Kansas preview: Joey Logano is coming of age
It seems like five minutes ago, especially when you measure the passing of time by how little Joey Logano has physically aged from when we first met more than four years ago. In the fall of 2008, the Cup circuit had just rolled into Kansas Speedway -- the site of this Sunday's race -- and I spent the better part of the weekend with Logano, then 18, and his family.
Oh, he was young. He was a dead-ringer for a fresh-faced Richard Petty (and he still is) and while he knew NASCAR history well, he didn't want to dig too deep on anything -- girls, movies, books -- other than racing. This wasn't surprising, given that racing consumed his young life. After all, in 2004, when Joey was only 14, Mark Martin told every microphone he could find that Logano, who raced against Martin's son Matt, would one day be known as one of the greatest stock car racers this country has ever produced.
Imagine that pressure.
Still, as we cruised around the outfield in Kansas together on a golf cart in '08, Logano was quick to tell me that racing was all he knew, all he loved, all that his thoughts were tethered to. His dad, Tom, had lived a hard yet successful life: He started a garbage business in the 1980s in Connecticut, and it grew rapidly. When Joey was four, Tom, who was a stick-and-ball fan, bought Joey an eight-horsepower go-kart on a whim. Within days, Tom was awestruck: his boy was fishtailing that kart with startling ease around the dumpsters and trailers that Tom kept on the 14 acres of his land waste company.
"There were times," Tom told me, "when I thought that if doesn't hurt himself, he's going to be pretty good."
During Logano's rookie year, he won a race, becoming the youngest ever to do so on the Cup circuit, and finished a respectable 20th in points. When I asked Dale Earnhardt Jr. about Logano in 2008, this was Junior's response: "It's going to be damn hard for him to handle all of the attention. There's going to be so many people pulling him in different directions. I know I couldn't have handled it as an 18-year-old."
Yet, Logano has. This week he traveled to the SI headquarters in midtown Manhattan and spoke with Maggie Gray. He was quintessentially smooth -- a necessary skill for any big-time driver (he didn't forget to thank his sponsors) -- and after the cameras stopped rolling he told Maggie that there could have been a "third wheel" syndrome at Joe Gibbs Racing (meaning, he was the odd man out in the team's threesome of himself, Denny Hamlin, and Kyle Busch) and that he's been "wheeling like hell" this season for his new team, Penske Racing, and he "won't stop." He also refused to apologize to Denny Hamlin for their wreck at Fontana, saying instead that he's texted Denny and wished him a "speedy recovery."
My take on Logano in 2013 is that he is a driver who is coming of age before our eyes. Logano and his Penske Racing teammate Brad Keselowski were docked 25 points by NASCAR on Tuesday due to illegal rear-end housing parts on their cars that were confiscated by officials before last Saturday's race in Texas, but Logano is still 14th in the standings and very much a threat to qualify for his first Chase. He's been running with the lead pack all season and I don't think that will change on Sunday at Kansas.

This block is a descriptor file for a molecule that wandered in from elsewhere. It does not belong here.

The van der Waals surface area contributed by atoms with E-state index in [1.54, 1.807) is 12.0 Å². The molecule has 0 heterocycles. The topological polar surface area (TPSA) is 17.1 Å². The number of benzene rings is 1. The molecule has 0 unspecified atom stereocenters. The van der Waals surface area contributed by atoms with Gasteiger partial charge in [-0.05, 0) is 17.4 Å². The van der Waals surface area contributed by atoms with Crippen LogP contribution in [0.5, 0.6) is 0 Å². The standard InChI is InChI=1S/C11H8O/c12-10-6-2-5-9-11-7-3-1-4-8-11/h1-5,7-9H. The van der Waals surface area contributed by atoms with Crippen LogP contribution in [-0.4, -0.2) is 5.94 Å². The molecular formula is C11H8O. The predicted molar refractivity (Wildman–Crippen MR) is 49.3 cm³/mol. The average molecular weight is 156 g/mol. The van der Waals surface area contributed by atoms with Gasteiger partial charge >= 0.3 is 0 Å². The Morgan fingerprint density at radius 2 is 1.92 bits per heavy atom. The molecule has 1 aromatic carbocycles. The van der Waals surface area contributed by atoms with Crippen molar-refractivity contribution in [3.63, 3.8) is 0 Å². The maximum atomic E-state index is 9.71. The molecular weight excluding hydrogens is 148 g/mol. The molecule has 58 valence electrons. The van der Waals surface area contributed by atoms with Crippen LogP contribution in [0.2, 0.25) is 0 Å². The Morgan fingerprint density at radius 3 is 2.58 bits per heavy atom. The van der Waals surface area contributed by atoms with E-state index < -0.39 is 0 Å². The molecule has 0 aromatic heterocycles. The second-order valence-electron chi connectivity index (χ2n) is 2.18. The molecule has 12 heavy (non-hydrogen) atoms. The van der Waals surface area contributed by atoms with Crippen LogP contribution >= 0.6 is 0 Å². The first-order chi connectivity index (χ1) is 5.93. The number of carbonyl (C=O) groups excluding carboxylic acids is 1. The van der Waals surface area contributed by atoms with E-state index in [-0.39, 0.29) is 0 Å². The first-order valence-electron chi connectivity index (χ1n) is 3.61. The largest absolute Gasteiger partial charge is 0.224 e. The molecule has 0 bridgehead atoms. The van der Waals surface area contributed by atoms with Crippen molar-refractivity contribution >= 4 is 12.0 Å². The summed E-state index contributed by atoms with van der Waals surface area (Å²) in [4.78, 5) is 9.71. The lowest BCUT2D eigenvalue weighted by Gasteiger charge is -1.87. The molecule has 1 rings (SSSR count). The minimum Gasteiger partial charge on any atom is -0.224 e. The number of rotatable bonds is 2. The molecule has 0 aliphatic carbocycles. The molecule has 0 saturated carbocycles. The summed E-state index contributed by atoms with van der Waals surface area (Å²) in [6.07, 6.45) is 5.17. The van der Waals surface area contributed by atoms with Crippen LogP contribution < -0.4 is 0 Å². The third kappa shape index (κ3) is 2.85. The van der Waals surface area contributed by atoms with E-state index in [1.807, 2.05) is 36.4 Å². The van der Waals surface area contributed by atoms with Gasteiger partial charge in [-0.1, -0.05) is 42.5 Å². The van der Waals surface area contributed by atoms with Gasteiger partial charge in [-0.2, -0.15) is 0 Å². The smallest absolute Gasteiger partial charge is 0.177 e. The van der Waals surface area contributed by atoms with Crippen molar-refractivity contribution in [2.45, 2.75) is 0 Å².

In seven career starts in the Heartland, Logano has never finished higher than 15th on the 1.5-mile oval. But past statistics simply don't apply to him this season. He has consistently bettered his career finishing averages in 2013 and is my pick to take the checkers on Sunday.
Here are four other drivers to watch on Sunday:
The current points leader, Johnson's average finish this season is 7.1, and If he maintains this pace it would be a career high, which is really saying something about the current state of affairs for a team that has won five championships.
Johnson has won two of the last seven events at Kansas and he came in third in this race last year. Expect another top-three run from the No. 48 team on Sunday.
Busch is on roll right now. He's finished in the top five in each of his last five starts, including wins in two of the last three races. This is the kind of dominance from the No. 18 team that many in the garage have been expecting for years, given that Busch is widely considered to possess more natural driving ability than anyone in the sport. He's currently second in the standings.
Though he has never won at Kansas in 11 career starts, it would be an upset if he doesn't contend for the checkers on Sunday based on how well he's been performing in recent weeks.
Many people in NASCAR will tell you that Kenseth has the look a champion this season. Though he's only tenth in the standings, he's led laps in five of the seven races and -- if he hasn't been involved in a wreck or had a mechanical issue -- he's consistently run near the front of the pack.
Kenseth won at Kansas last fall. He should be good for a top-five finish on Sunday.
A native of nearby Emporia, Ks., Bowyer considers this race his personal Daytona 500. He's eighth in the standings and has had two top-five finishes in his last four starts.
Bowyer has never won at Kansas -- he came in sixth here last October -- but expect him to be very aggressive on Sunday. He'll have a throng of friends and family in the grandstands, and he'll be compelled to give them a good show. Look for him to challenge Logano in the closing laps.